In 2009, the U.S. Mint made a fundamental change to the Sacagawea Dollar coin. Instead of being devoted solely to honoring Sacagawea, the reverse design changed each year to honor a different aspect of Native American history and culture.
The Sacagawea Dollar was introduced in 2000 as a replacement for the Susan B. Anthony Dollar. It was produced in a golden-colored alloy and was the first circulating U.S. coin to feature an identifiable Native American: Sacagawea, the Native American guide who accompanied the Lewis and Clark Expedition in 1804-1806 on their quest to find an overland route to the Pacific Ocean.
The obverse of the coin depicts Sacagawea with her baby, Jean Baptiste, on her back; Sacagawea gave birth to Jean Baptiste in early 1805 while the expedition was in its winter camp. The reverse showed an eagle in flight, as well as 17 stars to symbolize the 17 states in the Union at the time of the Lewis and Clark Expedition. When the Sacagawea Dollar became the Native American Dollar, the obverse remained the same.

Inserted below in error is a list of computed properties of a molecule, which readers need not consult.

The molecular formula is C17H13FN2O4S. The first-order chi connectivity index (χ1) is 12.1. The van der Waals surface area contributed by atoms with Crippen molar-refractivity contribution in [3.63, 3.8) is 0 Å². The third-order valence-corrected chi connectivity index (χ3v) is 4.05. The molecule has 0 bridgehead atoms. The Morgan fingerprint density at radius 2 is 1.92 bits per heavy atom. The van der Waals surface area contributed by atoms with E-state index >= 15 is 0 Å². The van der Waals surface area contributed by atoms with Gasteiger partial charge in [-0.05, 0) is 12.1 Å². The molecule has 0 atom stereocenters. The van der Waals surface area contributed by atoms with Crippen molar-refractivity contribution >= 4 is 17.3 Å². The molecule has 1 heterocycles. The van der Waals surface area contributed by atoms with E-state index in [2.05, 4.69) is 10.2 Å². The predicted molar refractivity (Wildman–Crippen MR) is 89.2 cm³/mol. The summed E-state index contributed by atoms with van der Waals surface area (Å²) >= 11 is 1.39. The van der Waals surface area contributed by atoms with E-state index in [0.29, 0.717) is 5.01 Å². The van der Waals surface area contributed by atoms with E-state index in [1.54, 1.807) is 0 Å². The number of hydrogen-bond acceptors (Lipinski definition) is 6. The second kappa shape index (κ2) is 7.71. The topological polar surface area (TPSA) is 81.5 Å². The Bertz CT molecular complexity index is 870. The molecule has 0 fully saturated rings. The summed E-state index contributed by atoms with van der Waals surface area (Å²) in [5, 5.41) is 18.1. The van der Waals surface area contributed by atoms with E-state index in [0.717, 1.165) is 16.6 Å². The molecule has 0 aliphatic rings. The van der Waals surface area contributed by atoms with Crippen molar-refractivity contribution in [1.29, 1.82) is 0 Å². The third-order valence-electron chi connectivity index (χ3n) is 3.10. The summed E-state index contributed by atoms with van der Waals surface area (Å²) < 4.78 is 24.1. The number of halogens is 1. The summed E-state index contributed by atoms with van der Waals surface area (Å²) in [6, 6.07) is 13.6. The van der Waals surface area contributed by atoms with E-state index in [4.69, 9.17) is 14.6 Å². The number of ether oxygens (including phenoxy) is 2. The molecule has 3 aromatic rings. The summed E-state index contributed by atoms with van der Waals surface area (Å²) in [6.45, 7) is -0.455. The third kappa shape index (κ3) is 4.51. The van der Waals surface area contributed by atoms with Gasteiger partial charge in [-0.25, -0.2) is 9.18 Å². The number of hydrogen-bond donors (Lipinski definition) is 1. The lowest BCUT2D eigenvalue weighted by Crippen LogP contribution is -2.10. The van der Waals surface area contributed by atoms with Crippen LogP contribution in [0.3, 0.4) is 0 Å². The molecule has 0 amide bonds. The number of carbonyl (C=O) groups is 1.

The first Native American Dollar in 2009 was a tribute to the Native American agricultural method known as “three sisters” (planting corn, beans, and squash together). Another major change to the coin was the edge. Whereas the edge was smooth on Sacagawea Dollars, the edge on Native American Dollar features incuse (or sunken) lettering: year of issue, mint mark, and “E Pluribus Unum.”
Subjects for Native American Dollars were:
2009 – Three Sisters
2010 – Great Law of Peace
2011 – Wampanoag Treaty
2012 – Trade Routes
2013 – Treaty with the Delawares
2014 – Native American hospitality
2015 – Mohawk Ironworkers
2016 – Code Talkers
2016 Native American Dollar: Code Talkers
The 2016 coin was a tribute to the Native American “code talkers” in World War I and World War II. The U.S. military knew that any code used to transmit secrets over the airwaves could be intercepted and deciphered by the enemy, but the presence of a few Native Americans allowed the U.S. to create “codes” that were never broken.
Several Native American tribes, most notably Choctaw and Navajo, were represented in the military. Since their native languages existed almost exclusively in the spoken form, very few people outside the tribes knew the languages. As a result, the Native Americans were able to talk freely over the airwaves without fear of the “codes” being broken. Of course, the “codes” were simply the native languages, with additional words created for military items and terminology that did not previously exist in those languages.
The 2016 Native American Dollar shows two helmets, one representing World War I and the other World War II. Two feathers in the background form a “V” to symbolize victory and unity.